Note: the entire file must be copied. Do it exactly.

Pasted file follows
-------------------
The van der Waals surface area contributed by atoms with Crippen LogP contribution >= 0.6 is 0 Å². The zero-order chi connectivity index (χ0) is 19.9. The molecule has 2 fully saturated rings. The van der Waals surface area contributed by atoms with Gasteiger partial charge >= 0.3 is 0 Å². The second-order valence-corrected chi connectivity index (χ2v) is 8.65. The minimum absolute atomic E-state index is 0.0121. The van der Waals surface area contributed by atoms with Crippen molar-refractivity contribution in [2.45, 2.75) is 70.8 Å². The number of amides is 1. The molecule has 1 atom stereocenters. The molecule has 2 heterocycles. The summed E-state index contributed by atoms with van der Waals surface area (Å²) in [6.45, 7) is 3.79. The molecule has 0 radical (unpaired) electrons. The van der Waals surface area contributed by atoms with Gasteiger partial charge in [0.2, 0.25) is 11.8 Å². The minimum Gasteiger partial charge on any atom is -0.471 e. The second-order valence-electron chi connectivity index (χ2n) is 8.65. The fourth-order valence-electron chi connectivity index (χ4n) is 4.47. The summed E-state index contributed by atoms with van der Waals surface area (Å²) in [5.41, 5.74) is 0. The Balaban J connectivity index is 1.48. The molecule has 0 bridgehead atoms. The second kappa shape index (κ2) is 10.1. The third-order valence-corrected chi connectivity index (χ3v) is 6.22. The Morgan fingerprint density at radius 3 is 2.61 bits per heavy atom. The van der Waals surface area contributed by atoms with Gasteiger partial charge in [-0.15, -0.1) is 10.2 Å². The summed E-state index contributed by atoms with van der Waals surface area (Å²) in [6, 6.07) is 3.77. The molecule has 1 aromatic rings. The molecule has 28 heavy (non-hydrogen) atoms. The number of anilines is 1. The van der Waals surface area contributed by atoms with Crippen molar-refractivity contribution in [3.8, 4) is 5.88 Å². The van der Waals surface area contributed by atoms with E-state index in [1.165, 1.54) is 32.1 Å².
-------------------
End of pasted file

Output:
The van der Waals surface area contributed by atoms with Crippen LogP contribution >= 0.6 is 0 Å². The zero-order chi connectivity index (χ0) is 19.9. The molecule has 2 fully saturated rings. The van der Waals surface area contributed by atoms with Gasteiger partial charge >= 0.3 is 0 Å². The second-order valence-corrected chi connectivity index (χ2v) is 8.65. The minimum absolute atomic E-state index is 0.0121. The van der Waals surface area contributed by atoms with Crippen molar-refractivity contribution in [2.45, 2.75) is 70.8 Å². The number of amides is 1. The molecule has 1 atom stereocenters. The molecule has 2 heterocycles. The summed E-state index contributed by atoms with van der Waals surface area (Å²) in [6.45, 7) is 3.79. The molecule has 0 radical (unpaired) electrons. The van der Waals surface area contributed by atoms with Gasteiger partial charge in [0.2, 0.25) is 11.8 Å². The minimum Gasteiger partial charge on any atom is -0.471 e. The second-order valence-electron chi connectivity index (χ2n) is 8.65. The fourth-order valence-electron chi connectivity index (χ4n) is 4.47. The summed E-state index contributed by atoms with van der Waals surface area (Å²) in [5.41, 5.74) is 0. The Balaban J connectivity index is 1.48. The molecule has 0 bridgehead atoms. The second kappa shape index (κ2) is 10.1. The third-order valence-corrected chi connectivity index (χ3v) is 6.22. The Morgan fingerprint density at radius 3 is 2.61 bits per heavy atom. The van der Waals surface area contributed by atoms with Gasteiger partial charge in [-0.15, -0.1) is 10.2 Å². The summed E-state index contributed by atoms with van der Waals surface area (Å²) in [6, 6.07) is 3.77. The molecule has 1 aromatic rings. The molecule has 28 heavy (non-hydrogen) atoms. The number of anilines is 1. The van der Waals surface area contributed by atoms with Crippen molar-refractivity contribution in [3.8, 4) is 5.88 Å². The van der Waals surface area contributed by atoms with E-state index in [1.165, 1.54) is 32.1 Å².